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settle on the terms of capitulation, is just received. No terms, except unconditional and immediate surrender, can be accepted. I propose to move immediately on your works.

I am, very respectfully, your obedient servant,
U. S. GRANT,
Brigadier General Commanding.

Gens. Floyd and Pillow, with a portion of the Rebel force, had escaped during the night. Gen. Buckner, and about 15,000 men, were unconditionally surrendered as prisoners of war, and 20,000 stand of arms, with a large amount of stores, fell into the hands of Gen. Grant. A victory so complete and substantial was hailed with joy by the Government and by loyal men every-where, and gave its hero at once a prominent place in the hearts of the people.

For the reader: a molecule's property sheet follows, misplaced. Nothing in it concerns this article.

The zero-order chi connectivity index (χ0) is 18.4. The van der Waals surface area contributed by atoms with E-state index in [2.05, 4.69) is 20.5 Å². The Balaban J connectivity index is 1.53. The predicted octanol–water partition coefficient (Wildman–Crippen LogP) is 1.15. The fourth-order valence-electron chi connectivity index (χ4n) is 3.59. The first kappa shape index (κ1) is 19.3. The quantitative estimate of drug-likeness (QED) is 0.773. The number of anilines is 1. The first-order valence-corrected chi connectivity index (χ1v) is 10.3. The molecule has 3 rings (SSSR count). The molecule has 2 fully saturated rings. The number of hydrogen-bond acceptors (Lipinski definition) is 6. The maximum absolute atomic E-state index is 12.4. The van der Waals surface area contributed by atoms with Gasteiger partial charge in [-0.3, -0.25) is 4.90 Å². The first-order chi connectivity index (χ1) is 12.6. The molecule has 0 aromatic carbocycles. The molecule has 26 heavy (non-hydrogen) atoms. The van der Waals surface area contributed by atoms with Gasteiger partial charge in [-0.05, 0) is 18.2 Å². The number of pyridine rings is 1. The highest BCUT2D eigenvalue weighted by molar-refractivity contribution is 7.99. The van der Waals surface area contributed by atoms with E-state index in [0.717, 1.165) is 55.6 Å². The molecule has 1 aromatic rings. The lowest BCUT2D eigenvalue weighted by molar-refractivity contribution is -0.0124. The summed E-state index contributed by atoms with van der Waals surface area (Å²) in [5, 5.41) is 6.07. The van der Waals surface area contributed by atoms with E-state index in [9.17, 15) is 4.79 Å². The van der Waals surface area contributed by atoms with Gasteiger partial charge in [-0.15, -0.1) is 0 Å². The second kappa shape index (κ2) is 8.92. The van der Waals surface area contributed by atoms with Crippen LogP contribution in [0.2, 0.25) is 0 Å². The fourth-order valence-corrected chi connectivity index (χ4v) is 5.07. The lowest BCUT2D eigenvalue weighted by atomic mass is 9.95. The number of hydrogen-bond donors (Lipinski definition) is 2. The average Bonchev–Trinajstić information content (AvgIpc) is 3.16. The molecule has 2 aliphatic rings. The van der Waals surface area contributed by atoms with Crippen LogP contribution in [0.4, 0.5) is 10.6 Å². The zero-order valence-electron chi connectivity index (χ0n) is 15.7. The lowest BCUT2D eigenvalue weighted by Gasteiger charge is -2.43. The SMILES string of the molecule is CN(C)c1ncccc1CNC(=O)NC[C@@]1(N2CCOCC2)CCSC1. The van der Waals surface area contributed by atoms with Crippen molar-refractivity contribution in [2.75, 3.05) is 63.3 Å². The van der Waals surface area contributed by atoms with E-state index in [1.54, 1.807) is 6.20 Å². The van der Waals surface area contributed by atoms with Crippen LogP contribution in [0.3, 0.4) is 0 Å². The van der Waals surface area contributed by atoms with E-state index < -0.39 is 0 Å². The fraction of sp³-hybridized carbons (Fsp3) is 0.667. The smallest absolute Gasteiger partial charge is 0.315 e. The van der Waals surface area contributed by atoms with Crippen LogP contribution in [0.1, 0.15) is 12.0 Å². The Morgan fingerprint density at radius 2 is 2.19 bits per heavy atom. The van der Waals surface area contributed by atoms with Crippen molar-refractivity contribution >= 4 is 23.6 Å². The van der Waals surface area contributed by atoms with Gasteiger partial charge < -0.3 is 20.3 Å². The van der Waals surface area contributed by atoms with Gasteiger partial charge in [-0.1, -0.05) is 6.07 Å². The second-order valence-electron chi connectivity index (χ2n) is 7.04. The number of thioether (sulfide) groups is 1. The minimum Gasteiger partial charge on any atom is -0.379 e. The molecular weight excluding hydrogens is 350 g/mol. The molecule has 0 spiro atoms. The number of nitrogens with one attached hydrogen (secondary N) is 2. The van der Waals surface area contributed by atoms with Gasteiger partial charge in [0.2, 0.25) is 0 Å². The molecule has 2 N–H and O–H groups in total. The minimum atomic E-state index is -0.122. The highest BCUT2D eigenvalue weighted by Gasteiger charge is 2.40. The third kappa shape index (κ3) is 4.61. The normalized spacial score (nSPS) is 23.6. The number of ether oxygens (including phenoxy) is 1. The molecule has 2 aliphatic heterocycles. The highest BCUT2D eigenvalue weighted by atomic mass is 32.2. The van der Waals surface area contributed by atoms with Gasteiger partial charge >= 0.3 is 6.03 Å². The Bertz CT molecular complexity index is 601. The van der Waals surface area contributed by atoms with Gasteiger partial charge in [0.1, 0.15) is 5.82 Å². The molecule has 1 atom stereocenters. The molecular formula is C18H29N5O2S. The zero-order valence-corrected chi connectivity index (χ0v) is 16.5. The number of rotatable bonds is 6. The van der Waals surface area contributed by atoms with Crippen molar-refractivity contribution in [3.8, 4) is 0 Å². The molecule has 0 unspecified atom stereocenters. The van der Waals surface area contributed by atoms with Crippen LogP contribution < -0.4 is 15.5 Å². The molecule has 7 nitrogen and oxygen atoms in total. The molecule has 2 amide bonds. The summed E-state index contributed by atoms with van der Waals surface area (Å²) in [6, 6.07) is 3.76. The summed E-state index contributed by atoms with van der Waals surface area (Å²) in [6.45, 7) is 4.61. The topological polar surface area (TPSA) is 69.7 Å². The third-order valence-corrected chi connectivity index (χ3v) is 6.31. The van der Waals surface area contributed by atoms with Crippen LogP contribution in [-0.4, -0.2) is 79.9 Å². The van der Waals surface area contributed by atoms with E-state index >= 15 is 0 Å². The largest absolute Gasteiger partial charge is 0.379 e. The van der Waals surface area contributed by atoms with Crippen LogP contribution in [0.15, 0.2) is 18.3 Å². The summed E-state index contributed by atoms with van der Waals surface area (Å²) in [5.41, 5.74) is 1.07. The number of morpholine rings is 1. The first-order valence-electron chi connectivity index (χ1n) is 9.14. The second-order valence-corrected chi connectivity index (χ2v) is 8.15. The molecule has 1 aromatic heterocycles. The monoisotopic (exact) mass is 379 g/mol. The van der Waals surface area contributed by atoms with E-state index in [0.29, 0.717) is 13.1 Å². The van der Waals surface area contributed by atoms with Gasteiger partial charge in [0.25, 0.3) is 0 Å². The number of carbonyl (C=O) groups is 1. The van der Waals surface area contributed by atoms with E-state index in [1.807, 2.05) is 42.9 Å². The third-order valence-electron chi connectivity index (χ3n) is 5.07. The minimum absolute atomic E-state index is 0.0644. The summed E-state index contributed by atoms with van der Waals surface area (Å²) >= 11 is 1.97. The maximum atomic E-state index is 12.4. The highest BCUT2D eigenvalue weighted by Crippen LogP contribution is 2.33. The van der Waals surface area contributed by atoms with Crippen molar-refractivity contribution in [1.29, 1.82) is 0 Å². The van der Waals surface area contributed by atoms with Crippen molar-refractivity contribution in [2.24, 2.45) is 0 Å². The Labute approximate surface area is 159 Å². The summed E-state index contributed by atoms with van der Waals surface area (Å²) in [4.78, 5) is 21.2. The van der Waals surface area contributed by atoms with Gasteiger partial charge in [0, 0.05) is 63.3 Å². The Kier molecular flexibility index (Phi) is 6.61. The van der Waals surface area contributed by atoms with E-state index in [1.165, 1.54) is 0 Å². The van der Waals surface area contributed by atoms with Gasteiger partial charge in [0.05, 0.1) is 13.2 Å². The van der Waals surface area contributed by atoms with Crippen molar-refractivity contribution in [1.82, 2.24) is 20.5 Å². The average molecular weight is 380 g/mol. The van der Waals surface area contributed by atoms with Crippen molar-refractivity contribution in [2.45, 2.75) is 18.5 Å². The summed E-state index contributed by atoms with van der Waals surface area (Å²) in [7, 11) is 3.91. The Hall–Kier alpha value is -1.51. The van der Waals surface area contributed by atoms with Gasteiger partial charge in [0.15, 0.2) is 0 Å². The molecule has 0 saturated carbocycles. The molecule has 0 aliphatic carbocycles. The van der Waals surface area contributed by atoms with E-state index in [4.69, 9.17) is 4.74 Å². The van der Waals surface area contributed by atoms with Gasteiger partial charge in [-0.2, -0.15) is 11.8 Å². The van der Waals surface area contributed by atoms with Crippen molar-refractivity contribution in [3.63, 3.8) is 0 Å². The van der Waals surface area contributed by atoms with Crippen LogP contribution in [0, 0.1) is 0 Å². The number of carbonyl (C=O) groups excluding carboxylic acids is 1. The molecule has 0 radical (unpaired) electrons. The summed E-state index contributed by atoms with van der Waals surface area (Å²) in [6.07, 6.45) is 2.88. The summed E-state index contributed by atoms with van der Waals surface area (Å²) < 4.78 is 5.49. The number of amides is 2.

Finding his right and left flanks thus completely turned by Thomas and Grant, the enemy evacuated Bowling Green on the 15th, rapidly falling back south of the Cumberland river. Clarksville and Nashville, Tenn., were promptly occupied by our forces. This succession of triumphs, exciting grateful enthusiasm throughout the loyal portion of the nation, caused a corresponding humiliation and despondency in the Rebel States. The border line of the Rebellion, in the West, this side of the Mississippi, was thereby contracted a long distance southward, leaving Kentucky free, and promising a speedy restoration of Tennessee under loyal sway.

The forts on Roanoke Island, on the coast of North Carolina, were captured by a joint expedition under Gen. Burnside and Com. Goldsborough, on the 8th of February, after two days' fighting, in which the losses were comparatively small. Over two thousand prisoners, forty guns, and three thousand small arms, were captured.